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From Paul Davis <paul.joseph.da...@gmail.com>
Subject Re: how do I do different reduce operations on the same map
Date Tue, 10 Feb 2009 22:51:58 GMT
On Tue, Feb 10, 2009 at 5:31 PM, James Marca
<jmarca@translab.its.uci.edu> wrote:
> I have a situation where I want to run two different reduce functions
> on the output of a single map function.  Like suppose I want one
> reduce function to get the count of all objects in each group (for
> example, documents with or without attachments), and another reduce to
> compute some other aggregate, like the average and standard deviation
> of a value, (like the average size of attached documents).  (Yes, I
> know this is a stupid example, as the averaging reduce function will
> also have the count, but my real case is too complicated to write
> easily).
>
> Should one strive for a minimal set of reduce functions per map (one
> reduce for all three count, average, std deviation), or does it make
> sense to identically copy the maps and make multiple reduce functions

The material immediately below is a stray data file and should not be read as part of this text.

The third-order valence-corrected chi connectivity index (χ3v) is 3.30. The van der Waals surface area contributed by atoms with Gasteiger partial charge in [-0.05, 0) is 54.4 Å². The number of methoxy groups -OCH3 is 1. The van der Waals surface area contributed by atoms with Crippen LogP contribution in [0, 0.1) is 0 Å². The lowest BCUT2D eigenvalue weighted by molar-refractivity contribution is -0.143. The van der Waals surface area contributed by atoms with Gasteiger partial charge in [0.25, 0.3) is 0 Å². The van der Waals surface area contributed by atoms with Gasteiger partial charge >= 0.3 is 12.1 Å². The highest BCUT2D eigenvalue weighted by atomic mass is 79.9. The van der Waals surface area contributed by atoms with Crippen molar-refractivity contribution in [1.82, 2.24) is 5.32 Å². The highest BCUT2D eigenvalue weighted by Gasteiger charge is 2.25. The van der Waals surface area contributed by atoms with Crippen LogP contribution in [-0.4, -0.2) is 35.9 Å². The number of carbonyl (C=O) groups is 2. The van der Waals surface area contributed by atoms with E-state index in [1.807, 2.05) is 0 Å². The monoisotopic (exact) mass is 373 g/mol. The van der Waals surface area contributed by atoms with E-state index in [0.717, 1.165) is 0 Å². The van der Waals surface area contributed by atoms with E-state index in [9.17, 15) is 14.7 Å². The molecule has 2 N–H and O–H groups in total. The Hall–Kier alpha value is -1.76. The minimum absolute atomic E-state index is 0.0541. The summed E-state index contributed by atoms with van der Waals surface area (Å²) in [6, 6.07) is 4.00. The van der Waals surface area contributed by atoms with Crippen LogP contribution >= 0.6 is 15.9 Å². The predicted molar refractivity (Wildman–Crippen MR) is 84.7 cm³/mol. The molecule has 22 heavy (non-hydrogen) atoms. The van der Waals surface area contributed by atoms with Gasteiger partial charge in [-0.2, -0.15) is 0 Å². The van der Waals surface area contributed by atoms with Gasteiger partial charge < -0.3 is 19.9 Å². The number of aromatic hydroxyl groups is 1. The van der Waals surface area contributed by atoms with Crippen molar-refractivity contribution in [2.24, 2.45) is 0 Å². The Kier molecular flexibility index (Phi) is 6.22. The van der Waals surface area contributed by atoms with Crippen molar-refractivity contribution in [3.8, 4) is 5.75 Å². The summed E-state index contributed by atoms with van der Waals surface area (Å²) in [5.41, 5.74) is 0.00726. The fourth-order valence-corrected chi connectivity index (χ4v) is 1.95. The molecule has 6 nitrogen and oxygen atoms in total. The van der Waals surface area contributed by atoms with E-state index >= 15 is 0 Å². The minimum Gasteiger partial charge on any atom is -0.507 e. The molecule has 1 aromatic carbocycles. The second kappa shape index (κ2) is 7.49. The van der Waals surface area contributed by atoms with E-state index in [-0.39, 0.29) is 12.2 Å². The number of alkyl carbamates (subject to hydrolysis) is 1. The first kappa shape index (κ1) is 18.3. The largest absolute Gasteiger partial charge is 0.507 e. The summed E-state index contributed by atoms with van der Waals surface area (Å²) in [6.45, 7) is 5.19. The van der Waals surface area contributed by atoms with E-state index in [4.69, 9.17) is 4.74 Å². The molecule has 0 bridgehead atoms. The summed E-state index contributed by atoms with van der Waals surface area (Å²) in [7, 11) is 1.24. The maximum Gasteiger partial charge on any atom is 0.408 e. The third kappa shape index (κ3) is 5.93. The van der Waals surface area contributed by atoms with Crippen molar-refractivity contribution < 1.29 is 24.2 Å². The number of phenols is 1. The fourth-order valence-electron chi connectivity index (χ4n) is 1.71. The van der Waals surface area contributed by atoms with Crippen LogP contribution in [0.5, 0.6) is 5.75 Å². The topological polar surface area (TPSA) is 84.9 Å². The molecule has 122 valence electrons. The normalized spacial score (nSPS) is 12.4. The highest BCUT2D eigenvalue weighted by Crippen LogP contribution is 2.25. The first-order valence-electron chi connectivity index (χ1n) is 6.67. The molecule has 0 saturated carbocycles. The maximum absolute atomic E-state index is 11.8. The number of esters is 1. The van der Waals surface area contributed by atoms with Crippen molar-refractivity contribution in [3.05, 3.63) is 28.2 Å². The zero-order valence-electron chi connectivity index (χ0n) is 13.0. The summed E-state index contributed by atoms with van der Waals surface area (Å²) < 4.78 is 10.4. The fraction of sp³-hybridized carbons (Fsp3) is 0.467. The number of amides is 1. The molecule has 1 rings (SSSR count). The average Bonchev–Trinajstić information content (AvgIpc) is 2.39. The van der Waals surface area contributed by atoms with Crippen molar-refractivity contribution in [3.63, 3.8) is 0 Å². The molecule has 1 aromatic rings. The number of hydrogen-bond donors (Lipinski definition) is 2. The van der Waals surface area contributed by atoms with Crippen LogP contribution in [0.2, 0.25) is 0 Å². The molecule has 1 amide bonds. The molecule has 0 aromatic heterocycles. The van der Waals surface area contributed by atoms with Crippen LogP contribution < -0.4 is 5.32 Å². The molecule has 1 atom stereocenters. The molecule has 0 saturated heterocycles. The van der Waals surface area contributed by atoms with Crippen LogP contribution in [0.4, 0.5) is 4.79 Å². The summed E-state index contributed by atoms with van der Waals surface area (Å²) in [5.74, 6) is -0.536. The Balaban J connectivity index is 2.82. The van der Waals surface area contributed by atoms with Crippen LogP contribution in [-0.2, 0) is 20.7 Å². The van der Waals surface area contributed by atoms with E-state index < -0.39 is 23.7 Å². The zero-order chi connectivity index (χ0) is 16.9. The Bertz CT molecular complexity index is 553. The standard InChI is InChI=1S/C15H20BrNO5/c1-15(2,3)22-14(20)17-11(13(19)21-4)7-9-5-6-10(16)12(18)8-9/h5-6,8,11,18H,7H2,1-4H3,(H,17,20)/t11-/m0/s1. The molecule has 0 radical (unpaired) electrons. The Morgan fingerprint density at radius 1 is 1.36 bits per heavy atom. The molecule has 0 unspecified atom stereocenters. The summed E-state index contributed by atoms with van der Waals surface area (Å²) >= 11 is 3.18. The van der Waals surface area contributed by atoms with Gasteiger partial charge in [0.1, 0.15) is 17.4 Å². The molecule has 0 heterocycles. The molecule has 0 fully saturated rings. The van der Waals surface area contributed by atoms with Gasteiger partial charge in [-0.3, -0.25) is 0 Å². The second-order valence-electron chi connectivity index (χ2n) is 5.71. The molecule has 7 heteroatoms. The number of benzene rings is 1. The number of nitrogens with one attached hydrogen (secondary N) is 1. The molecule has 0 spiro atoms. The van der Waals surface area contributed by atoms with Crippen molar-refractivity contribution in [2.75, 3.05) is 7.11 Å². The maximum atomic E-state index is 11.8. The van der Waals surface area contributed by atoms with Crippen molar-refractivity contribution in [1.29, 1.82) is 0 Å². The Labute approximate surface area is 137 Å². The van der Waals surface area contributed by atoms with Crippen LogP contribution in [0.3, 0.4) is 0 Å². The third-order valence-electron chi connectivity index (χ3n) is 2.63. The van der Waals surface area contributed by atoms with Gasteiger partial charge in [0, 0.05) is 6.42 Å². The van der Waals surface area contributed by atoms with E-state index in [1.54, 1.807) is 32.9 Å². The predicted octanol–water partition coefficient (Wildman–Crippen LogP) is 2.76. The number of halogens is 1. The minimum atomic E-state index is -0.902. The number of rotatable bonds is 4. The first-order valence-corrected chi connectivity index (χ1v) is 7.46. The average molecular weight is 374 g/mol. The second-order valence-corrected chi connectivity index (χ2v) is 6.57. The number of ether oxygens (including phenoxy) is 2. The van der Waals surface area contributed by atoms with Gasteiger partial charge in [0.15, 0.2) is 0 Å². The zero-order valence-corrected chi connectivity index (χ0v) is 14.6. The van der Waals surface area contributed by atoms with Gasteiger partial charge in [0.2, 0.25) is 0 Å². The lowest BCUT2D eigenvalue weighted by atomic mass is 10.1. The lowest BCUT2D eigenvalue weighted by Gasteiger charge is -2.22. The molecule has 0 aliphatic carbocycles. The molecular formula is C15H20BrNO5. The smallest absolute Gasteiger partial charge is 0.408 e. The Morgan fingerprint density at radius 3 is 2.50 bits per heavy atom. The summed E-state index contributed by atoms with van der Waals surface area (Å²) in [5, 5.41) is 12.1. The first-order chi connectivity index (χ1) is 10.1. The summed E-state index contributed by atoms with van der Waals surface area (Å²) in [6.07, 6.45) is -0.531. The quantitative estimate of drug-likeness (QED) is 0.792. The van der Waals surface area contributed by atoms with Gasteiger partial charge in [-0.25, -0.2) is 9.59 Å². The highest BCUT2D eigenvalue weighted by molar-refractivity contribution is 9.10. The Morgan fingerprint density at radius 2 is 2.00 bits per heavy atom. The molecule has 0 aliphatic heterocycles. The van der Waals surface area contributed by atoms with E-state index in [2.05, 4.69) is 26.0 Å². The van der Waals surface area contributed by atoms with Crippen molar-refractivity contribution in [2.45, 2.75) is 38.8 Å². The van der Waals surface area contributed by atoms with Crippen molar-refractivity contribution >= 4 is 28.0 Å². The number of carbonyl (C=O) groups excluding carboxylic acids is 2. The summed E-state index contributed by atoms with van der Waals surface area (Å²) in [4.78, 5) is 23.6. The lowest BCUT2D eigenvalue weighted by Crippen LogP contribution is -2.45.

> (one reduce _each_ for count, mean, std dev)?  (again, ignore the fact
> that you compute  count and mean when computing std dev, etc)
>
> I have a feeling from reading the various docs that identical map
> functions are only executed once in CouchDB.  If that is true, then is
> it _also_ true that having lots of reduce functions for one map is not
> any more expensive (in terms of space and computational speed) than
> trying for a minimal set of map-reduce pairs.  Any advice on this?
>
> Thanks in advance,
> James
>

You're reading of the docs are spot on. If you have byte identical map
functions, only a single btree is used for both maps. At the moment,
the only way to reuse a single btree with multiple reduce functions is
to do exactly what you suggested and copy your maps and then attach
your reduce functions as necessary.

Before I go on, I should mention that the best way to figure this out
would be to setup a couple benchmarks and measure if there's any
noticeable difference between having multiple reduce functions vs. one
complex one.

That said, with each reduce function, you're adding a round-trip
through the view server every time a reduce is called. I would
cautiously lean towards thinking that this isn't going to be as much
overhead as you might think. Ie, I find it more likely that the view
generation is going to be dominated by other things than this.

The space requirement should be roughly related to the output that
either method would produce. Ie, multiple reduce methods isn't in and
of itself going to cause you to run into problems. The only overhead I
can think of is a bit more for the Erlang serialization of a slightly
different term format for either case.

HTH,
Paul Davis

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